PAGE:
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Shrewsbury Regatta makes oar-some return for the first time since Covid shutdown

Thousands have descended on the banks of the River Severn for an oar-some weekend of rowing.

Spectators enjoyed watching from the bank
Spectators enjoyed watching from the bank

The Shrewsbury Regatta made a glorious return in the sun at Pengwern Boat Club for the first time since 2019 following the coronavirus pandemic, and competitors and spectators made the most of it on day one.

Teams from up and down the country took part in the event, which is one of the oldest in the rowing calendar, still going strong since 1871. Other than the Covid pandemic, wars and floods are the only events that have previously stopped the regatta going ahead.

Racing across all classes is to take place over the two days, with a 900m race on Saturday and a 550m race on Sunday.

Poised to go

Along the riverside, rowers preparing for their races carried their boats, while family members and supporters cheered on competitors battling it out on the water.

The gentle waft of burgers and hot dogs filled the air as spectators enjoyed unrestricted views of the last 500 metres of the course from the clubhouse. Many also watched on from the Kingsland Bridge and the Quarry side of the river.

A nearby footbridge was another popular perch

Michael Ratcliff, organiser of the event sponsored by Brewin Dolphin, said: "It is a beautiful day. We tend to have about 1,500 competitors over the two days. We've got about 200 crews this year.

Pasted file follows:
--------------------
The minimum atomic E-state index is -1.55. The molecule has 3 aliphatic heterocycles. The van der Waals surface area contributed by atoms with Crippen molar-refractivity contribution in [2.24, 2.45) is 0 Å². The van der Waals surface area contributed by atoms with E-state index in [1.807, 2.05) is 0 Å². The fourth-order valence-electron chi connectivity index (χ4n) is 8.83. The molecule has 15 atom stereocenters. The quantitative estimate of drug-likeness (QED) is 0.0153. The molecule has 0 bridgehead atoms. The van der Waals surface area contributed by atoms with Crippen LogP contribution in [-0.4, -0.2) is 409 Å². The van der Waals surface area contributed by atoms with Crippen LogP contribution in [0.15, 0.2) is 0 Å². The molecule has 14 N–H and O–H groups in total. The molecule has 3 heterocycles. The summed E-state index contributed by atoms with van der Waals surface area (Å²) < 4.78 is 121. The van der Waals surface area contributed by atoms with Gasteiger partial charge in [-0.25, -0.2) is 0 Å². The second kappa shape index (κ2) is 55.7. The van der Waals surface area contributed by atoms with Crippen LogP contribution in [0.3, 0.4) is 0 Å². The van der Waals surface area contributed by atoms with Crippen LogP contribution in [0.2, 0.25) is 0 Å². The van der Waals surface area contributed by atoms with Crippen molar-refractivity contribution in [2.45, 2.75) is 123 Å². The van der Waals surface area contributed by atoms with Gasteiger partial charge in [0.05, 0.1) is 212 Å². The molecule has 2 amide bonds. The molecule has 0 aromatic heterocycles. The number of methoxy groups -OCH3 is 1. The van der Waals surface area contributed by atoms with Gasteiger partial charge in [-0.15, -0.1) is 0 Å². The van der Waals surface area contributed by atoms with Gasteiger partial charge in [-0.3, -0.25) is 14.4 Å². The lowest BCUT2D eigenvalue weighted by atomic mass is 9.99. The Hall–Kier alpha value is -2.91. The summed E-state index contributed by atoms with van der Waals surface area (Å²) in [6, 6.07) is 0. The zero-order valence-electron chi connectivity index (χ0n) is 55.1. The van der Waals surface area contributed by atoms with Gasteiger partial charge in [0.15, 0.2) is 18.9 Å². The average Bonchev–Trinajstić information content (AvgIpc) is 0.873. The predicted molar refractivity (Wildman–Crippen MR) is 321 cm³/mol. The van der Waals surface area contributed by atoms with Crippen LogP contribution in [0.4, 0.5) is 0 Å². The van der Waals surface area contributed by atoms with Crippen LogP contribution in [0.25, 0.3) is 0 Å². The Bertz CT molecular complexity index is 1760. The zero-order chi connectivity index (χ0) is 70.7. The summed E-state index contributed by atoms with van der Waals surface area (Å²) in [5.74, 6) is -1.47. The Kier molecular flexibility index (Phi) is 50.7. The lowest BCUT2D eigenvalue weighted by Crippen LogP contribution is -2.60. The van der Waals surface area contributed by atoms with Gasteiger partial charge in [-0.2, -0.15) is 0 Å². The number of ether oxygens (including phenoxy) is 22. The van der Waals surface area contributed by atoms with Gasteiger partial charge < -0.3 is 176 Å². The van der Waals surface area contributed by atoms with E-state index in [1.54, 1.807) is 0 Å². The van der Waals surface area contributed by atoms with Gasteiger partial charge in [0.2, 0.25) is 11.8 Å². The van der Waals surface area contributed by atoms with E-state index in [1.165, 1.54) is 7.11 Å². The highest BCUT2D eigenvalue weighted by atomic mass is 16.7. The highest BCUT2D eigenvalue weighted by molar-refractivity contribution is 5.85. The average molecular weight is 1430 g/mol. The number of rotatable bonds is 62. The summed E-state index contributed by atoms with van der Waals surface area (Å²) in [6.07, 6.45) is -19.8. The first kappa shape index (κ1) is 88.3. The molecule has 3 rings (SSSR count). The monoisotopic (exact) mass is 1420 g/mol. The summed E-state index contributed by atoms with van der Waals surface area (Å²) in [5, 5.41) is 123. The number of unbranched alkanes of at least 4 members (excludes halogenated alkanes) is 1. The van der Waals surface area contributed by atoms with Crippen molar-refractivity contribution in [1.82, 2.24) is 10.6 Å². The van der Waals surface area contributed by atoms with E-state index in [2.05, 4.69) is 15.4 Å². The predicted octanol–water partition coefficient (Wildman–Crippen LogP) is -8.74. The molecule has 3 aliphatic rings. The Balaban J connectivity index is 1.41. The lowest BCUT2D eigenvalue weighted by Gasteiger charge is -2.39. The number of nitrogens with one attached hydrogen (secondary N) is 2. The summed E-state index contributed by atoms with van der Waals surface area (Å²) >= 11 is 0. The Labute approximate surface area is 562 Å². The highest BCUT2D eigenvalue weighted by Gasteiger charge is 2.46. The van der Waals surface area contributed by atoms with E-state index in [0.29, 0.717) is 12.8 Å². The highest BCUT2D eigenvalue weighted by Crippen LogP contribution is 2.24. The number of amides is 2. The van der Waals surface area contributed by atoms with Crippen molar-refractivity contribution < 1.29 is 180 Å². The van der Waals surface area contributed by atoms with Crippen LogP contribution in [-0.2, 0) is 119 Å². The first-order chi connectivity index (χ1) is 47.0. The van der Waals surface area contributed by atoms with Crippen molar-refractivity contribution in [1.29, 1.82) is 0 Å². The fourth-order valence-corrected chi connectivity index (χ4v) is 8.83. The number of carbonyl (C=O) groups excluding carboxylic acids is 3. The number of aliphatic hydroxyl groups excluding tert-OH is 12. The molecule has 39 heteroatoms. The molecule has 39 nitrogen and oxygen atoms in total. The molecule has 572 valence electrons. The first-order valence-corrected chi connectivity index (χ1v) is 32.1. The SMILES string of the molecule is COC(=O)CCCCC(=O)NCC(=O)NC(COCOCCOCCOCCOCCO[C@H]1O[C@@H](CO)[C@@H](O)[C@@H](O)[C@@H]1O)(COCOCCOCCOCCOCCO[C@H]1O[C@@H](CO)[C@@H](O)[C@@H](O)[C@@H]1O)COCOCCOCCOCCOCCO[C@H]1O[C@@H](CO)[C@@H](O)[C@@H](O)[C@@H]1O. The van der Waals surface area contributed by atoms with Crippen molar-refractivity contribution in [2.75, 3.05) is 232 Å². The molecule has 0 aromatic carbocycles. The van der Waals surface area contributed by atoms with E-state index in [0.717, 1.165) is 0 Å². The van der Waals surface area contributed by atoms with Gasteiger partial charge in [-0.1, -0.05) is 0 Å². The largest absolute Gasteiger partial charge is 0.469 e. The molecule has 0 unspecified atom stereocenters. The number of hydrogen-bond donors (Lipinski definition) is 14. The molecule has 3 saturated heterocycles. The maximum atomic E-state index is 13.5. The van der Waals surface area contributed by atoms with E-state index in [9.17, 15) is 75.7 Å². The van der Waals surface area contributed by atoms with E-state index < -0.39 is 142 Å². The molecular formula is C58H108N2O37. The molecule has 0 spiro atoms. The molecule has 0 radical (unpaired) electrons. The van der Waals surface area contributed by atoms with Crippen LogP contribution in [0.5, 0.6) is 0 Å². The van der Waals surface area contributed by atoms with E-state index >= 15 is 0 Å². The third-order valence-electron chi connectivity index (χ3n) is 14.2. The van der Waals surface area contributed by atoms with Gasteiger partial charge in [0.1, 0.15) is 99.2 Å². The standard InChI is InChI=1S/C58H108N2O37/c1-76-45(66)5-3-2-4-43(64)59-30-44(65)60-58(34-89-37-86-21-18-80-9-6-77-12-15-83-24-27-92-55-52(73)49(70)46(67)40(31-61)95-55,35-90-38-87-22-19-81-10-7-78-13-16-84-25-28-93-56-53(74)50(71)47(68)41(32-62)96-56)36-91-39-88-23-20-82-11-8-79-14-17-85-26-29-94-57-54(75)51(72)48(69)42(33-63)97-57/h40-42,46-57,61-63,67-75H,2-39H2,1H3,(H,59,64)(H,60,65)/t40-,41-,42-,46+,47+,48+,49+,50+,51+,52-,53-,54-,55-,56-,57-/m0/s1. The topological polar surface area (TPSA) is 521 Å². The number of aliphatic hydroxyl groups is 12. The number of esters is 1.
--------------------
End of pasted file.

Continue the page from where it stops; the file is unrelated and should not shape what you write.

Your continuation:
"We were hit twice by the pandemic. The first lockdown put paid to it in 2020 and another one did for us last year. If we held it later in the summer we might have got away with it.

"It did hit us financially because this event is a real money-spinner for us. These boats don't come cheap."

It was a good day to watch from the grass

He added: "The river is nice and low, and we haven't had anything go wrong so far. Normally a few will capsize, but when that happens we get the rescue team out to them straight away.

"I think people are pretty pleased that we're back. The teams all seem to be having a good time."


Michael also said that the event often generates more local interest in people wanting to get involved in rowing.

"It always helps," he said. "We do 'learn to row' courses for people that want to start. Like anything, it's always easier if you start to learn when you are young, but you can take up rowing at any age."

In previous years, teams from as far as the Netherlands visited Shropshire to compete in the event, and there have been rowers in their eighties taking to their boats.

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